E. Blackburn Moore

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E. Blackburn Moore
49th Speaker of the Virginia House of Delegates
In office
1950–1967
Preceded by G. Alvin Massenburg
Succeeded by John Warren Cooke
Member of the Virginia House of Delegates
from the 25th and 24th district
In office
1933–1967
Personal details
Born ( 1897 -04-26)April 26, 1897
Washington, D.C.
Died July 22, 1980 ( 1980 -07-22) (aged 83)
Winchester, Virginia
Resting place Berryville, Virginia
Political party Democratic
Residence Berryville, Virginia
Alma mater Davidson College
Cornell University
Occupation Farmer, Banker
Religion Presbyterian

Edgar Blackburn "Blackie" Moore (April 26, 1897 – July 22, 1980) was an American politician. A Democrat, he served in the Virginia House of Delegates 1933–1967 and was its Speaker 1950–1967, making him the second longest serving Speaker after Linn Banks.[1][2]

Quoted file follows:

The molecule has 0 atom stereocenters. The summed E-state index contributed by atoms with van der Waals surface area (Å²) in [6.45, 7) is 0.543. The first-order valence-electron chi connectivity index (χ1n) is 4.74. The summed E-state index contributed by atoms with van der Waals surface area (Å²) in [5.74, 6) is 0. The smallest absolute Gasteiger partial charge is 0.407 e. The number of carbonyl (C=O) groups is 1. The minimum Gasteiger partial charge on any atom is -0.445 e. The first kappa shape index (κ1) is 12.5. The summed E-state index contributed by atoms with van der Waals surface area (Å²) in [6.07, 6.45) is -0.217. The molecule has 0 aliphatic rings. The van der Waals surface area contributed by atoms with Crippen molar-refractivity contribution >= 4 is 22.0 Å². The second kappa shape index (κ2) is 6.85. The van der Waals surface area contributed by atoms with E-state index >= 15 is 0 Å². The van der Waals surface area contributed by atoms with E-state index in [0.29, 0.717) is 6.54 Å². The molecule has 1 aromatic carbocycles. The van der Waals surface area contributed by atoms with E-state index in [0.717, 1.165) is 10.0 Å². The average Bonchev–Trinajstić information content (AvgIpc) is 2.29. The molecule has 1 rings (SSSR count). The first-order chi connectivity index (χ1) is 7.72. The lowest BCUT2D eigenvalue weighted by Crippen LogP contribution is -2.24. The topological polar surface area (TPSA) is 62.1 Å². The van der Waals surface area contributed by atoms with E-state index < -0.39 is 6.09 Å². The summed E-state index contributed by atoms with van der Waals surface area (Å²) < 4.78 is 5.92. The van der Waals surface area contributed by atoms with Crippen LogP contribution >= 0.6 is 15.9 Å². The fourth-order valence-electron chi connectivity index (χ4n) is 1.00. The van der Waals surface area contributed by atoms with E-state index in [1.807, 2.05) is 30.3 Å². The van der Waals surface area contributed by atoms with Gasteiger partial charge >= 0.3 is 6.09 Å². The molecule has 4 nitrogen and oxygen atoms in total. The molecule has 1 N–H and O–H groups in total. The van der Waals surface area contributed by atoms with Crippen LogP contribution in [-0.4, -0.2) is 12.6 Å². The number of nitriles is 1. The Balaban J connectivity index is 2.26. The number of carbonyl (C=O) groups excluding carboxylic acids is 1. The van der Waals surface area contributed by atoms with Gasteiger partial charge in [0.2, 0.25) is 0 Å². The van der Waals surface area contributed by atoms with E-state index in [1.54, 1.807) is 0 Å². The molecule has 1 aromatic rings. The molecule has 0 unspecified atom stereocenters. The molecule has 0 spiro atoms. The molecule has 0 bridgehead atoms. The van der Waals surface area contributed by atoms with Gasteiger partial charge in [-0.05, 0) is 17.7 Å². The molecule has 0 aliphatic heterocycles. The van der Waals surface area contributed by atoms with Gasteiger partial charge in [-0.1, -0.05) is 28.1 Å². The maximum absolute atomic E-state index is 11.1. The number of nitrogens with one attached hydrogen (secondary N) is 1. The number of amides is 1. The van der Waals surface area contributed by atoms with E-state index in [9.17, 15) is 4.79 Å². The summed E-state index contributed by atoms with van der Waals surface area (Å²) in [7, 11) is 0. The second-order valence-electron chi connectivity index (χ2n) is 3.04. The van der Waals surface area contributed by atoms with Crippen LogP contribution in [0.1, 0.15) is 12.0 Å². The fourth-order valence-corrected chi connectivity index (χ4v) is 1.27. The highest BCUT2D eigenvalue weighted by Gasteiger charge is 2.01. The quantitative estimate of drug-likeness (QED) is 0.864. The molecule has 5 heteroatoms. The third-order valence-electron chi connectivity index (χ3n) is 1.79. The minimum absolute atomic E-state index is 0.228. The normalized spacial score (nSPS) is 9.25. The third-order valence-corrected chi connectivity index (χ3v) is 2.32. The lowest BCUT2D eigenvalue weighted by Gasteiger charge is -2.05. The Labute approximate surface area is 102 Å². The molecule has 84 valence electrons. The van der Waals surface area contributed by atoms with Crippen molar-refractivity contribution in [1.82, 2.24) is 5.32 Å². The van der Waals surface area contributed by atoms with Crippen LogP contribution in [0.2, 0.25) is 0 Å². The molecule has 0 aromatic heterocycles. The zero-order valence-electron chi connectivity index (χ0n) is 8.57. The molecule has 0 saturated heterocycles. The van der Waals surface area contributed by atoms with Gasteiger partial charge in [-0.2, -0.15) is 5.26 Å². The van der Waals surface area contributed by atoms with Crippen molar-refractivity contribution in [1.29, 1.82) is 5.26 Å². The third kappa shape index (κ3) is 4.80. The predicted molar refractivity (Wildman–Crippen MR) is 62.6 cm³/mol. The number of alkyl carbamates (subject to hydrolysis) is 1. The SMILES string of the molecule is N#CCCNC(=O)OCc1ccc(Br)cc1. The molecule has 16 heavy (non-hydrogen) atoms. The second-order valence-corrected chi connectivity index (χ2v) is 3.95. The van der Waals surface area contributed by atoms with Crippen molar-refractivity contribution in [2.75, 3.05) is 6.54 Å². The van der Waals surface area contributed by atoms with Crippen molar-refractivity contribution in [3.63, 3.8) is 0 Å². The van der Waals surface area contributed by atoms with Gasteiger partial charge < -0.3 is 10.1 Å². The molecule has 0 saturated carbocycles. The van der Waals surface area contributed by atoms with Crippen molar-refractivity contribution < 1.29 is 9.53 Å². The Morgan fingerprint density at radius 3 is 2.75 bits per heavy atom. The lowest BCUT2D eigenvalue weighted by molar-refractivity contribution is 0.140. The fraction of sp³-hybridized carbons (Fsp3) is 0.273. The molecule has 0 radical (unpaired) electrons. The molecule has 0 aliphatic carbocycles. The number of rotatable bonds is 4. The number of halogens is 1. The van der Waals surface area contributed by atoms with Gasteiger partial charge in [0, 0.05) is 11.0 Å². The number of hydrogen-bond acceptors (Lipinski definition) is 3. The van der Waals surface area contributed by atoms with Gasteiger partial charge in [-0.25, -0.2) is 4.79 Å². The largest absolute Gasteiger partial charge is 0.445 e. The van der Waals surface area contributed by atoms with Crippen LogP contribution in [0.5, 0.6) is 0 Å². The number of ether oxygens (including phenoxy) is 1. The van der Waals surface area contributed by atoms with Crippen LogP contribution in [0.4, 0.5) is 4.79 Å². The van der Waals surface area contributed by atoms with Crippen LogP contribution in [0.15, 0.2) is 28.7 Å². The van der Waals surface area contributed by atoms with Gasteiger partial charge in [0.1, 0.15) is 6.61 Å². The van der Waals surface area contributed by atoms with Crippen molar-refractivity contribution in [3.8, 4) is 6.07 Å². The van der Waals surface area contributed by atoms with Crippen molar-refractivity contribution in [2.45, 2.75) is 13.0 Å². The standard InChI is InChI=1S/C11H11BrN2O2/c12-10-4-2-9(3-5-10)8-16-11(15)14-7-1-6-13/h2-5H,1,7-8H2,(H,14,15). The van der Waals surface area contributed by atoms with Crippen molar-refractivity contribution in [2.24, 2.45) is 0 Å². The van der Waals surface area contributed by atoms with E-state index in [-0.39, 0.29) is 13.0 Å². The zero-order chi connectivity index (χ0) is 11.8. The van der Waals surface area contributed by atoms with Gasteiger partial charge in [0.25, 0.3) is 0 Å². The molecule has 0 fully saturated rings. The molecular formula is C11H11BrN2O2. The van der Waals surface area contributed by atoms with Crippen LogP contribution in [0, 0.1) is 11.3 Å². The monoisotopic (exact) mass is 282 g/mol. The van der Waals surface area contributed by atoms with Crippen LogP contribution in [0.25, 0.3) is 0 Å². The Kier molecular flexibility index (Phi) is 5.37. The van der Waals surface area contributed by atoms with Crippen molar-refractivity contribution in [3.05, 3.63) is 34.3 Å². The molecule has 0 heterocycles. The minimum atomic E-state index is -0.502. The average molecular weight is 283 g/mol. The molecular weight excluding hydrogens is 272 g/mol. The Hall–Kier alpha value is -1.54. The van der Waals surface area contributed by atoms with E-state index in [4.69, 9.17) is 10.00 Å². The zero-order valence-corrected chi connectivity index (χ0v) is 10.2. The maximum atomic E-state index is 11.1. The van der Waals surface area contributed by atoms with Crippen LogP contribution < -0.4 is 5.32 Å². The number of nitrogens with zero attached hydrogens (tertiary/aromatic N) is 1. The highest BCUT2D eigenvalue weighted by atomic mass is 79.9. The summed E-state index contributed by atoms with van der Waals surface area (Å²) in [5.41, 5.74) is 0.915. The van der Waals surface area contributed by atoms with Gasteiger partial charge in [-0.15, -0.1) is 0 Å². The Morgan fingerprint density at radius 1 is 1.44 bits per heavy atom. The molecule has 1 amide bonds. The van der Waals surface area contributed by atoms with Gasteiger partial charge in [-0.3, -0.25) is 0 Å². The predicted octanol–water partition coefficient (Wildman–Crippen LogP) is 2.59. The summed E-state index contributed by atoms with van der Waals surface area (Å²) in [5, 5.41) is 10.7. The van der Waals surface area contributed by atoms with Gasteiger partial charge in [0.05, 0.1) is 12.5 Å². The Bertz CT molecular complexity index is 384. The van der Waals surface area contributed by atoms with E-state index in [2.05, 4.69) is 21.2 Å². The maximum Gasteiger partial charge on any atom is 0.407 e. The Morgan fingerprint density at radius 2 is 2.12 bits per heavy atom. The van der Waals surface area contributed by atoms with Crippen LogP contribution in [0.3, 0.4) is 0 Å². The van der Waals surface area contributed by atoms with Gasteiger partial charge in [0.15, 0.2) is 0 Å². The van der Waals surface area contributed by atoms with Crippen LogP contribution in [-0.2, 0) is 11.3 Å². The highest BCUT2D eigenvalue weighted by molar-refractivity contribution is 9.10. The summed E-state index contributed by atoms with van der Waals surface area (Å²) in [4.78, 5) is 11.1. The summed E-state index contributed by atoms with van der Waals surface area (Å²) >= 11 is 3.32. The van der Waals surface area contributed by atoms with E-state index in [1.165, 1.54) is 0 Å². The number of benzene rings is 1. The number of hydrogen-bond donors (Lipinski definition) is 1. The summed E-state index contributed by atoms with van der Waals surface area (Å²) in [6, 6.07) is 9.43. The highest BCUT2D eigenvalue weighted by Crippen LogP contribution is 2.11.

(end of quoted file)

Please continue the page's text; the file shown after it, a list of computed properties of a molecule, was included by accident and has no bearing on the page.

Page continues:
Personal life[edit]

Moore was born in Washington, D.C.. He attended Davidson College and Cornell University. On September 8, 1920 he married Dorothy Parker of Charlotte, North Carolina.[2]

Moore lived in Berryville, Virginia in Clarke County. He was a fruit grower and banker.[1][3]

Political career[edit]

Moore entered the House of Delegates in 1933. By 1942 he had been named chair of the Confirmation Committee. He joined the Rules Committee in 1948, and was chosen as Speaker in 1950.[1][4][5]

Moore was an alternate delegate to the 1944 Democratic National Convention, and a full delegate in 1948.[3]

He became a member of the State Water Control Board when it was established in 1946 and served on it until 1970. He was its chair most of that period.[2]

Later life[edit]

Moore died in Winchester, Virginia on July 22, 1980. He is buried in Greenhill Cemetery in Berryville.[2]

Notes[edit]

  1. ^ a b c "Session 1966; Moore, E. Blackburn". Virginia House of Delegates. Retrieved 2008-12-10. 
  2. ^ a b c d Jamerson, p. 139
  3. ^ a b Political Graveyard
  4. ^ "Session 1942; Moore, E. Blackburn". Virginia House of Delegates. Retrieved 2008-12-10. 
  5. ^ "Session 1948; Moore, E. Blackburn". Virginia House of Delegates. Retrieved 2008-12-10. 

References[edit]